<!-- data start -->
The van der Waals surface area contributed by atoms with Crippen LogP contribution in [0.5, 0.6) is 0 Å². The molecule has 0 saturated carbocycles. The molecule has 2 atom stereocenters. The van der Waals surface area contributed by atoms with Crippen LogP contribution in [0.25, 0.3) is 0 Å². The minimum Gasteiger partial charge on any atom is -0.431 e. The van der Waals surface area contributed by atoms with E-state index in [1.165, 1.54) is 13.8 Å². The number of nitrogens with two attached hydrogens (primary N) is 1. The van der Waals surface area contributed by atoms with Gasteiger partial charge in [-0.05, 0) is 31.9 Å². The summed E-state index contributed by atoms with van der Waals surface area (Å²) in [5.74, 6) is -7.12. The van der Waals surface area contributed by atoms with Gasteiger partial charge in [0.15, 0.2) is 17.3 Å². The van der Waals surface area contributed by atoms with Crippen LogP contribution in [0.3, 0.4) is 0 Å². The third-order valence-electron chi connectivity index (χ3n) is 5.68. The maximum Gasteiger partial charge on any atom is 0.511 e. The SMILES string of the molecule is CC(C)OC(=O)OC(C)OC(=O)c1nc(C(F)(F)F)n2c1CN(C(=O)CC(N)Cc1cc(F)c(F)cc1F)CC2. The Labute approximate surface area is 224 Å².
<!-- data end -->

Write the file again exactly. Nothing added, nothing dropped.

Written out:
The van der Waals surface area contributed by atoms with Crippen LogP contribution in [0.5, 0.6) is 0 Å². The molecule has 0 saturated carbocycles. The molecule has 2 atom stereocenters. The van der Waals surface area contributed by atoms with Crippen LogP contribution in [0.25, 0.3) is 0 Å². The minimum Gasteiger partial charge on any atom is -0.431 e. The van der Waals surface area contributed by atoms with E-state index in [1.165, 1.54) is 13.8 Å². The number of nitrogens with two attached hydrogens (primary N) is 1. The van der Waals surface area contributed by atoms with Gasteiger partial charge in [-0.05, 0) is 31.9 Å². The summed E-state index contributed by atoms with van der Waals surface area (Å²) in [5.74, 6) is -7.12. The van der Waals surface area contributed by atoms with Gasteiger partial charge in [0.15, 0.2) is 17.3 Å². The van der Waals surface area contributed by atoms with Crippen LogP contribution in [0.3, 0.4) is 0 Å². The third-order valence-electron chi connectivity index (χ3n) is 5.68. The maximum Gasteiger partial charge on any atom is 0.511 e. The SMILES string of the molecule is CC(C)OC(=O)OC(C)OC(=O)c1nc(C(F)(F)F)n2c1CN(C(=O)CC(N)Cc1cc(F)c(F)cc1F)CC2. The Labute approximate surface area is 224 Å².